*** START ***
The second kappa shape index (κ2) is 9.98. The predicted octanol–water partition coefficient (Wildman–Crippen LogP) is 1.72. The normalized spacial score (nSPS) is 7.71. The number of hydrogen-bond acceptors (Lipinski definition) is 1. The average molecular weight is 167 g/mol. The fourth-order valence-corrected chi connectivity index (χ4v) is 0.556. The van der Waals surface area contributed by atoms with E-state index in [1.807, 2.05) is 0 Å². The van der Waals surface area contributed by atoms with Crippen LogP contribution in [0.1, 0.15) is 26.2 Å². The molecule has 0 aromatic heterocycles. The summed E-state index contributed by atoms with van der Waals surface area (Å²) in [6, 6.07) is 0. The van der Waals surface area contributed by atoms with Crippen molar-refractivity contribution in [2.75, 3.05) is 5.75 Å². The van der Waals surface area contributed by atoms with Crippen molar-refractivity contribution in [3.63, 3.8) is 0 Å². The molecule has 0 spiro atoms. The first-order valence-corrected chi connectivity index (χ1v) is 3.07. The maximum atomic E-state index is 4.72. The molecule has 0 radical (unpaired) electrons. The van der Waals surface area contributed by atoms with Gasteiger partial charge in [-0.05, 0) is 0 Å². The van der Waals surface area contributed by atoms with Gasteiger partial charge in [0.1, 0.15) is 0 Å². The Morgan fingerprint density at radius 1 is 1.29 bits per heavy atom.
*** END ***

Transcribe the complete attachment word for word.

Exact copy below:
The second kappa shape index (κ2) is 9.98. The predicted octanol–water partition coefficient (Wildman–Crippen LogP) is 1.72. The normalized spacial score (nSPS) is 7.71. The number of hydrogen-bond acceptors (Lipinski definition) is 1. The average molecular weight is 167 g/mol. The fourth-order valence-corrected chi connectivity index (χ4v) is 0.556. The van der Waals surface area contributed by atoms with E-state index in [1.807, 2.05) is 0 Å². The van der Waals surface area contributed by atoms with Crippen LogP contribution in [0.1, 0.15) is 26.2 Å². The molecule has 0 aromatic heterocycles. The summed E-state index contributed by atoms with van der Waals surface area (Å²) in [6, 6.07) is 0. The van der Waals surface area contributed by atoms with Crippen molar-refractivity contribution in [2.75, 3.05) is 5.75 Å². The van der Waals surface area contributed by atoms with Crippen molar-refractivity contribution in [3.63, 3.8) is 0 Å². The molecule has 0 spiro atoms. The first-order valence-corrected chi connectivity index (χ1v) is 3.07. The maximum atomic E-state index is 4.72. The molecule has 0 radical (unpaired) electrons. The van der Waals surface area contributed by atoms with Gasteiger partial charge in [-0.05, 0) is 0 Å². The van der Waals surface area contributed by atoms with Gasteiger partial charge in [0.1, 0.15) is 0 Å². The Morgan fingerprint density at radius 1 is 1.29 bits per heavy atom.